North Korea imported $2.09 billion worth of luxury goods for three years under the Kim Jong-un regime despite United Nations sanctions banning the transfer of such goods to the country, a South Korean lawmaker said Thursday, citing Chinese customs data.
Luxury goods, including certain kinds of jewelry, precious stones, carpets, yachts, luxury automobiles and racing cars, have been banned from transfer to North Korea under three U.N. Security Council resolutions adopted in response to the North's nuclear tests in 2006, 2009, and 2013.
Still, North Korea continues to buy luxury items from China, Europe and Southeast Asia, Rep. Yoon Sang-hyun of the ruling Saenuri Party said, citing Chinese customs data on two-way trade with North Korea from 2012 to 2014.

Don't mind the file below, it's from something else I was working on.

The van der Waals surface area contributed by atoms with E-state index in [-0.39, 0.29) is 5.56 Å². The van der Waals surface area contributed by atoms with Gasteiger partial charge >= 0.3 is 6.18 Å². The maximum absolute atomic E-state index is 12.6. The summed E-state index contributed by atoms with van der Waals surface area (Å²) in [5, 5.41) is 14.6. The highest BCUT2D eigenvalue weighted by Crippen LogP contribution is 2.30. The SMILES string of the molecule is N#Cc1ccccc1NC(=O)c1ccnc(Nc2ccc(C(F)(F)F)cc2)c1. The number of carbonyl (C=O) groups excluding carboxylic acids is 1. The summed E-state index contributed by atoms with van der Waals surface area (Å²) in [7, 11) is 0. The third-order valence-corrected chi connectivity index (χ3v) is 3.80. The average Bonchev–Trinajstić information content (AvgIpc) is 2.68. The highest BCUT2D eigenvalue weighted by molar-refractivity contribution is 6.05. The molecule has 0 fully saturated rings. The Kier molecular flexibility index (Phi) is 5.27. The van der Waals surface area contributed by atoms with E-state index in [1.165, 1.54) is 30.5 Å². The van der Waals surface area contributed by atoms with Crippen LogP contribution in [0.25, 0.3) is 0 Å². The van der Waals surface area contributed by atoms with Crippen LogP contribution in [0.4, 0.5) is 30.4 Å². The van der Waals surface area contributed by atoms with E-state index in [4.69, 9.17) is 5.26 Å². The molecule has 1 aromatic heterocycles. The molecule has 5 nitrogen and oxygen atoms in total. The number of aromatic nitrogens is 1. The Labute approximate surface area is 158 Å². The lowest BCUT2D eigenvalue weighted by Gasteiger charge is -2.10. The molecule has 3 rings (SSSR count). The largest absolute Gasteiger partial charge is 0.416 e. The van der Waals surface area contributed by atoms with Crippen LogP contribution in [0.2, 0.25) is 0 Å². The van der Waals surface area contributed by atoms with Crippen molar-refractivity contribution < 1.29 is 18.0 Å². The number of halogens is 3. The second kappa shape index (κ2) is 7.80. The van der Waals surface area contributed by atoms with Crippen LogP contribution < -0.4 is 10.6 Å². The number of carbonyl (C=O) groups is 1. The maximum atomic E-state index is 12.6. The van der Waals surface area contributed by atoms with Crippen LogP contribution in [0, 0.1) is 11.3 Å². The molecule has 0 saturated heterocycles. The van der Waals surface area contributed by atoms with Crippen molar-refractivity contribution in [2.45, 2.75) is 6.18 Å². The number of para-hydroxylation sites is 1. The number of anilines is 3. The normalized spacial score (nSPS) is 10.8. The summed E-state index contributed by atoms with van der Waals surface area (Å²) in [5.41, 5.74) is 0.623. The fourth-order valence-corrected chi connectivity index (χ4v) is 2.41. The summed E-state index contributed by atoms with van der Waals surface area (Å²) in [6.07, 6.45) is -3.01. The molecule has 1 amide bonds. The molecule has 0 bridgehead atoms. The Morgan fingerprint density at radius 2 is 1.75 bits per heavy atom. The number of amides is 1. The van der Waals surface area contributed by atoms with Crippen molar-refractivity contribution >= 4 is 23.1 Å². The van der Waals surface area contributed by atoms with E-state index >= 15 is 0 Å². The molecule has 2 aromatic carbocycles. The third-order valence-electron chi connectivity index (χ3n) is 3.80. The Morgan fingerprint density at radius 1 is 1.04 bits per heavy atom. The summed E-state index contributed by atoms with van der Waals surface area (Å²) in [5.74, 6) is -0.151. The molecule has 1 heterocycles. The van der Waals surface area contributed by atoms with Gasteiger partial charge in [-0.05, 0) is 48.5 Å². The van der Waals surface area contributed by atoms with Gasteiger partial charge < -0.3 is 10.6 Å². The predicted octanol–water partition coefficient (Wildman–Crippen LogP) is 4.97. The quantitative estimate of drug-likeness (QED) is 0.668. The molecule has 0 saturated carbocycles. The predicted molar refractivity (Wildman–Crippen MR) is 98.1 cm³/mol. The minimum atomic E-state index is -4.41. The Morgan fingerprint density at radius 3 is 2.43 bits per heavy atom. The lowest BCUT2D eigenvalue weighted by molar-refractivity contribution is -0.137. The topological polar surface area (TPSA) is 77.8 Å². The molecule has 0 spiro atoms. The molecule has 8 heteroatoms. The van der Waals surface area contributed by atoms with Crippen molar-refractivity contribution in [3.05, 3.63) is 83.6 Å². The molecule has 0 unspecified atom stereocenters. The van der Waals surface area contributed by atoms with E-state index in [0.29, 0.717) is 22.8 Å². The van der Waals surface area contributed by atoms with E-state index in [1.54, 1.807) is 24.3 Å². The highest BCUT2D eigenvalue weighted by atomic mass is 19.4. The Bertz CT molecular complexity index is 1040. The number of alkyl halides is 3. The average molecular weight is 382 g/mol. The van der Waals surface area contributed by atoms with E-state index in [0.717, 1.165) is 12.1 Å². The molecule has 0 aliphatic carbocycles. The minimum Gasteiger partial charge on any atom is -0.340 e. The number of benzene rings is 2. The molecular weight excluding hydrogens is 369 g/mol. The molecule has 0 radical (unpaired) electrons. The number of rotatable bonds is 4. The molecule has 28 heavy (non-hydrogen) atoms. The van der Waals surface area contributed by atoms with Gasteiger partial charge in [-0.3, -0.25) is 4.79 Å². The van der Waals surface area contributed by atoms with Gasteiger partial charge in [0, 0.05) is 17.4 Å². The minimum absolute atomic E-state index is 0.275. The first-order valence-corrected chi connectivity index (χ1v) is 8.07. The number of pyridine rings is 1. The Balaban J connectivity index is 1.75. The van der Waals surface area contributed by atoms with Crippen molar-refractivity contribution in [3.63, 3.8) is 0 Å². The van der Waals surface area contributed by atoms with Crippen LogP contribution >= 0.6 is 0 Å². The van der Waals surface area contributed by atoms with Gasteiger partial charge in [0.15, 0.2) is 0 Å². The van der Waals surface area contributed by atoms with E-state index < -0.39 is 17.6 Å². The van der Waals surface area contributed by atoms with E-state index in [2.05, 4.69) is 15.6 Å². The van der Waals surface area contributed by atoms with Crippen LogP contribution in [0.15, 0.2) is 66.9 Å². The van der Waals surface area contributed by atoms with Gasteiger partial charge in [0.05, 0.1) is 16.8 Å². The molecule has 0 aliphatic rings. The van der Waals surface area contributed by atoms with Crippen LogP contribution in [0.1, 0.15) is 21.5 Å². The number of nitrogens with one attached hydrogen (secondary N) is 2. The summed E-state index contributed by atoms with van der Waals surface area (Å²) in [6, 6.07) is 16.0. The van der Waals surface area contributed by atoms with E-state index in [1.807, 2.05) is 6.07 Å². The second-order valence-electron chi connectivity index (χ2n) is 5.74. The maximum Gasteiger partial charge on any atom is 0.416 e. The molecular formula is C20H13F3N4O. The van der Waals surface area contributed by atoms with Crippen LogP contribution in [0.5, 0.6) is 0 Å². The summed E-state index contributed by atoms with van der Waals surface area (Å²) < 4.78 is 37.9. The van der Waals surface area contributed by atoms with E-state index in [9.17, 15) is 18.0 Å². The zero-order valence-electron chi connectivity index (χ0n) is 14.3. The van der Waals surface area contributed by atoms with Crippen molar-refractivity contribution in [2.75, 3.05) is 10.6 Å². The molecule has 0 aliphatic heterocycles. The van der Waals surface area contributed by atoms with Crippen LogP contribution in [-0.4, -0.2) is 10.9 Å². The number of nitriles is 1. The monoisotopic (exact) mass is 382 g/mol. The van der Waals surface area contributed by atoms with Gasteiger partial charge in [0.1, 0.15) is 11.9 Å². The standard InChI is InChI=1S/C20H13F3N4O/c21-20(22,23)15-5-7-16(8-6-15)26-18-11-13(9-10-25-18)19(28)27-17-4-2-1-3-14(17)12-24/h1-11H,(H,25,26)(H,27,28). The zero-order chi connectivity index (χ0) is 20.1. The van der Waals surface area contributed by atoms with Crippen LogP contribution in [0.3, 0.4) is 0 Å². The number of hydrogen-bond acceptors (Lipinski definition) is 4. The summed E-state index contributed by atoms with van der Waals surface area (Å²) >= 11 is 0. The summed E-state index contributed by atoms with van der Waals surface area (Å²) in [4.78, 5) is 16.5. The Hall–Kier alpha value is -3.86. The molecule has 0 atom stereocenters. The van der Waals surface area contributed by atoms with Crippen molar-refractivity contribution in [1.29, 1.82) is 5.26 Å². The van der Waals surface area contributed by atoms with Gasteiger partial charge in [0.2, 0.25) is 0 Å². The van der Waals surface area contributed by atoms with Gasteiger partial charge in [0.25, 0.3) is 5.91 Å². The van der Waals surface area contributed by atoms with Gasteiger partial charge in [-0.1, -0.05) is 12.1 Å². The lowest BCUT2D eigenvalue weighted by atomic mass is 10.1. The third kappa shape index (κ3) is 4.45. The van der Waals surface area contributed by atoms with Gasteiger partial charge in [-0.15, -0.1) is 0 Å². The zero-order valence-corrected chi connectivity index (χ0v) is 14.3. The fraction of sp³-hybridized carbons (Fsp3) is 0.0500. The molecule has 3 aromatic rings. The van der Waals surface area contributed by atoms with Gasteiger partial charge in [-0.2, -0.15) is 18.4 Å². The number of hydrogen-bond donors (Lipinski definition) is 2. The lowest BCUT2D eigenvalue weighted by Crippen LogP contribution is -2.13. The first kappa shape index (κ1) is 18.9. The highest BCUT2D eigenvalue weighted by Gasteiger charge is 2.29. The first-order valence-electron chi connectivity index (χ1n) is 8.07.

"No strong sanction can stop North Korea's series of nuclear provocations," Yoon said, referring that Pyongyang has repeatedly skirted the sanctions.
Noticeably, nearly $800 million worth of goods, mostly electronic gadgets, were imported to Pyongyang in 2014, compared to $644 million in 2013 and $645 million in 2012, the lawmaker said.
In recent years, the communist country has especially bought more liquor, watches, handbags, cosmetics, jewelry and carpets, leading to a doubling of imports of luxury goods under the current leader, Kim Jong-un, from an average of $300 million under his father and former leader Kim Jong-il, who died in December 2011.
Yoon said increasing imports of luxury goods was Kim's way of impressing senior party and military officials who form the core class that preserves the regime. (Yonhap)